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Sheehan syndrome


Definition:

Sheehan syndrome is a condition that can occur in a woman who bleeds severely during childbirth. Sheehan syndrome is a type of hypopituitarism.

Alternative Names:

Postpartum hypopituitarism; Postpartum pituitary insufficiency; Hypopituitarism Syndrome

Causes:

Severe bleeding during childbirth can cause tissue in the pituitary gland to die. This gland does not work properly as a result.

The pituitary gland is at the base of the brain. It makes hormones that stimulate growth, production of breast milk, reproductive functions, the thyroid, and the adrenal glands. A lack of these hormones can lead to a variety of symptoms.

Conditions that increase the risk of bleeding during childbirth and Sheehan syndrome include multiple pregnancy (twins or triplets) and problems with the placenta. The placenta is the organ that develops during pregnancy to feed the fetus.

Sheehan syndrome is very rare.

Symptoms:

Symptoms of Sheehan syndrome may include:

  • Inability to breast-feed (breast milk never "comes in")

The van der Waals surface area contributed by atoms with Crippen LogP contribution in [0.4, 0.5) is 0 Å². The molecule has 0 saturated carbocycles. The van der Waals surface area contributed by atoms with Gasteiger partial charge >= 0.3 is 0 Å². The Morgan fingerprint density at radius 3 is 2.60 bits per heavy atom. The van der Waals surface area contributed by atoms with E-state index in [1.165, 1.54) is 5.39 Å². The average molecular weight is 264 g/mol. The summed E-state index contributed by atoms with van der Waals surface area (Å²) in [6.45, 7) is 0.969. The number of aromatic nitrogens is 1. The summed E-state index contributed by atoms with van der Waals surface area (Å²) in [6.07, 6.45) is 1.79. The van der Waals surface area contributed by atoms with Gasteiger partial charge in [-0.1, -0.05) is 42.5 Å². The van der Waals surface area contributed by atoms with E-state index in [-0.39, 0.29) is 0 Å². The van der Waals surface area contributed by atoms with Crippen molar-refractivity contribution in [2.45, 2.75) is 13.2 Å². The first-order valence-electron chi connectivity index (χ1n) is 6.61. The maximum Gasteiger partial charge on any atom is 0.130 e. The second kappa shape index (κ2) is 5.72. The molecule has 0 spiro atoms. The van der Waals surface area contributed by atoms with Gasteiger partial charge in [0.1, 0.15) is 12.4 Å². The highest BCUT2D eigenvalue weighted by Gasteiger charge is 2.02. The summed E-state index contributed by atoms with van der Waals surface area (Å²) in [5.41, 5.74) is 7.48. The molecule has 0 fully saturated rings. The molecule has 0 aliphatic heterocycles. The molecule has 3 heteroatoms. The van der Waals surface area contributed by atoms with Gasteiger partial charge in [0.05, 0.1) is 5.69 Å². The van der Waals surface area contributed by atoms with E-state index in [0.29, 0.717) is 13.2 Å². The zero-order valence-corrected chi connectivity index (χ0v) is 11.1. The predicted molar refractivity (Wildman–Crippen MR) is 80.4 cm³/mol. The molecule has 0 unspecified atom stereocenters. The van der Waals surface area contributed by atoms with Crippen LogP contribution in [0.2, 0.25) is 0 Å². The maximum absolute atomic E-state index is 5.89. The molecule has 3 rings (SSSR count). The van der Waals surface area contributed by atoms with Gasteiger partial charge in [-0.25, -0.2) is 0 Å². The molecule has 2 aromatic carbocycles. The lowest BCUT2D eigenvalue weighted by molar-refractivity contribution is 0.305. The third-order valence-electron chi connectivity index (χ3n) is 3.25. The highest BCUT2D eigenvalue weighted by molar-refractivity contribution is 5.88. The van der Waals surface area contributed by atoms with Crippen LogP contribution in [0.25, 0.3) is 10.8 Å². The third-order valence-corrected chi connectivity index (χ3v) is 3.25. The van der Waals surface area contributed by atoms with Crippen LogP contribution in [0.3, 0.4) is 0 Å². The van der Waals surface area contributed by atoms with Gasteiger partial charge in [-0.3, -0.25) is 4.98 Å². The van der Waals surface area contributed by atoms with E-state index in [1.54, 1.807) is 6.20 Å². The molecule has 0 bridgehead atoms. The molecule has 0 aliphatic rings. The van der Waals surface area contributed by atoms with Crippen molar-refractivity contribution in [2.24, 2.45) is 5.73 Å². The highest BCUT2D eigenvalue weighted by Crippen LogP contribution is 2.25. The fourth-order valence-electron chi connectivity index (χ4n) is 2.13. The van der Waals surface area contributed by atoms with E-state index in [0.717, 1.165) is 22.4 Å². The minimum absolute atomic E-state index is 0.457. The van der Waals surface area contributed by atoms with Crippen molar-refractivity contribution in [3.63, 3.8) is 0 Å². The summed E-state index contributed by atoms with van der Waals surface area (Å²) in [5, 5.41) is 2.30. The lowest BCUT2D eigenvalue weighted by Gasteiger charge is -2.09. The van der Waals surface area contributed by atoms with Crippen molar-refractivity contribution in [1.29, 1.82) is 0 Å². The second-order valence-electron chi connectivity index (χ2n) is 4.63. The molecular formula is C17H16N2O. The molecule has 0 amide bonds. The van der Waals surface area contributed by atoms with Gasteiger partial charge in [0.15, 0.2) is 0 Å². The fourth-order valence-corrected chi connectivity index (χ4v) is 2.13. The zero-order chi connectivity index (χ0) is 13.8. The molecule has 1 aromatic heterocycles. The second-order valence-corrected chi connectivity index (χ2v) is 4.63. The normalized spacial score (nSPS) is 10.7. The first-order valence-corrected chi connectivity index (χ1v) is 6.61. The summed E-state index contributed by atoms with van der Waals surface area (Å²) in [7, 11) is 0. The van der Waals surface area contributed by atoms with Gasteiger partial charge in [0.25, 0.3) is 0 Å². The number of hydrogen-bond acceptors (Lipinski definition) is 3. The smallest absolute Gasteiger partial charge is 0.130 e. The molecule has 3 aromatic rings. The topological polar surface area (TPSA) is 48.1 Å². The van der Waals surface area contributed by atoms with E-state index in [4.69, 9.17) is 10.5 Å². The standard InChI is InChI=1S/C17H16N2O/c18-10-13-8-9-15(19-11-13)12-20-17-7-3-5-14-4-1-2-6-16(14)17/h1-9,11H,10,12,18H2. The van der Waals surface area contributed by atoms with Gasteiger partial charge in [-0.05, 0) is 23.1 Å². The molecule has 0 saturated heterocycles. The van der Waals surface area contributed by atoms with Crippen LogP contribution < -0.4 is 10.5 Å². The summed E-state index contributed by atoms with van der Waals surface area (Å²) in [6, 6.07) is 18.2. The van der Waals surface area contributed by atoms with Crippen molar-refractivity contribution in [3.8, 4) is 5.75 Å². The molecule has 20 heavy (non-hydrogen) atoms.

• Fatigue
  • Lack of menstrual bleeding
  • Loss of pubic and axillary hair
  • Low blood pressure

Note: Other than not being able to breast feed, symptoms may not develop for several years after the delivery.

Exams and Tests:

Tests you may have include:

  • Blood tests to measure hormone levels
  • MRI of the head to rule out other pituitary problems, such as a tumor
Treatment:

Treatment involves estrogen and progesterone hormone replacement therapy. These hormones must be taken at least until the normal age of menopause. Thyroid and adrenal hormones must also be taken. These will be needed for the rest of your life.

Outlook (Prognosis):

The outlook with early diagnosis and treatment is excellent.

Possible Complications:

This condition can be life threatening if not treated.

Prevention:

Extreme bleeding during childbirth can often be prevented by proper medical care. Otherwise, Sheehan syndrome is not preventable.

References:

Malee MP. Pituitary and adrenal disorders in pregnancy. In: Gabbe SG, Niebyl JR, Simpson JL, eds. Obstetrics - Normal and Problem Pregnancies. 6th ed. Philadelphia, PA: Elsevier Mosby; 2012:chap 41.


Review Date: 11/16/2014
Reviewed By: Cynthia D. White, MD, Fellow American College of Obstetricians and Gynecologists, Group Health Cooperative, Bellevue, WA. Also reviewed by David Zieve, MD, MHA, Isla Ogilvie, PhD, and the A.D.A.M. Editorial team.

The information provided herein should not be used during any medical emergency or for the diagnosis or treatment of any medical condition. A licensed physician should be consulted for diagnosis and treatment of any and all medical conditions. Call 911 for all medical emergencies. Links to other sites are provided for information only -- they do not constitute endorsements of those other sites. Copyright 2002 A.D.A.M., Inc. Any duplication or distribution of the information contained herein is strictly prohibited.

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